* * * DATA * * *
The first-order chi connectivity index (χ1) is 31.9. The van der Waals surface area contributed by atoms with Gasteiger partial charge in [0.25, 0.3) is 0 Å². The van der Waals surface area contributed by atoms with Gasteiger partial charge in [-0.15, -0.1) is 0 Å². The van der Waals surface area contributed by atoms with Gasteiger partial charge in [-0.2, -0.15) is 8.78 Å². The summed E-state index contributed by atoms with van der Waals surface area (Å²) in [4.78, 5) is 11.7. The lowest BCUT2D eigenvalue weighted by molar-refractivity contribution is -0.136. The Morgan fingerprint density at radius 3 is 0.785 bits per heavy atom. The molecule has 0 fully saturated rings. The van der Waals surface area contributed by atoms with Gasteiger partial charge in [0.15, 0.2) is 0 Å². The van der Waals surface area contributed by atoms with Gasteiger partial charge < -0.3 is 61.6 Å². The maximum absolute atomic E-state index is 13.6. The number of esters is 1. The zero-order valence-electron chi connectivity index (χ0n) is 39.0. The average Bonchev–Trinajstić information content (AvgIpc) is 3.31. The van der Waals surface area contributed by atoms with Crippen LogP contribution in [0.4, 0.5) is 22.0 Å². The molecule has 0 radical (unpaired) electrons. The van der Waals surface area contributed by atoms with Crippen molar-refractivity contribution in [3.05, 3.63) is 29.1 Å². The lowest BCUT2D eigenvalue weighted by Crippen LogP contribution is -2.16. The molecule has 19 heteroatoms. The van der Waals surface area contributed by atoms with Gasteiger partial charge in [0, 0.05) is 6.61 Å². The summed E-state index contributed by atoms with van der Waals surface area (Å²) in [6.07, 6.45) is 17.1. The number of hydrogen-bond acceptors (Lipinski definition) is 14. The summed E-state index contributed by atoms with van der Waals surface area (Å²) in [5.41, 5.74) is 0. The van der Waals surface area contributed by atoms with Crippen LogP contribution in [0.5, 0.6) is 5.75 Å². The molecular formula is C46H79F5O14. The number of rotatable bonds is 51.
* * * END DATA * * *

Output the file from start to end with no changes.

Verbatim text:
The first-order chi connectivity index (χ1) is 31.9. The van der Waals surface area contributed by atoms with Gasteiger partial charge in [0.25, 0.3) is 0 Å². The van der Waals surface area contributed by atoms with Gasteiger partial charge in [-0.15, -0.1) is 0 Å². The van der Waals surface area contributed by atoms with Gasteiger partial charge in [-0.2, -0.15) is 8.78 Å². The summed E-state index contributed by atoms with van der Waals surface area (Å²) in [4.78, 5) is 11.7. The lowest BCUT2D eigenvalue weighted by molar-refractivity contribution is -0.136. The Morgan fingerprint density at radius 3 is 0.785 bits per heavy atom. The molecule has 0 fully saturated rings. The van der Waals surface area contributed by atoms with Gasteiger partial charge in [0.15, 0.2) is 0 Å². The van der Waals surface area contributed by atoms with Gasteiger partial charge < -0.3 is 61.6 Å². The maximum absolute atomic E-state index is 13.6. The number of esters is 1. The zero-order valence-electron chi connectivity index (χ0n) is 39.0. The average Bonchev–Trinajstić information content (AvgIpc) is 3.31. The van der Waals surface area contributed by atoms with Crippen LogP contribution in [0.4, 0.5) is 22.0 Å². The molecule has 0 radical (unpaired) electrons. The van der Waals surface area contributed by atoms with Crippen molar-refractivity contribution in [3.05, 3.63) is 29.1 Å². The lowest BCUT2D eigenvalue weighted by Crippen LogP contribution is -2.16. The molecule has 19 heteroatoms. The van der Waals surface area contributed by atoms with Gasteiger partial charge in [0, 0.05) is 6.61 Å². The summed E-state index contributed by atoms with van der Waals surface area (Å²) in [6.07, 6.45) is 17.1. The number of hydrogen-bond acceptors (Lipinski definition) is 14. The summed E-state index contributed by atoms with van der Waals surface area (Å²) in [5.41, 5.74) is 0. The van der Waals surface area contributed by atoms with Crippen LogP contribution in [0.5, 0.6) is 5.75 Å². The molecular formula is C46H79F5O14. The number of rotatable bonds is 51.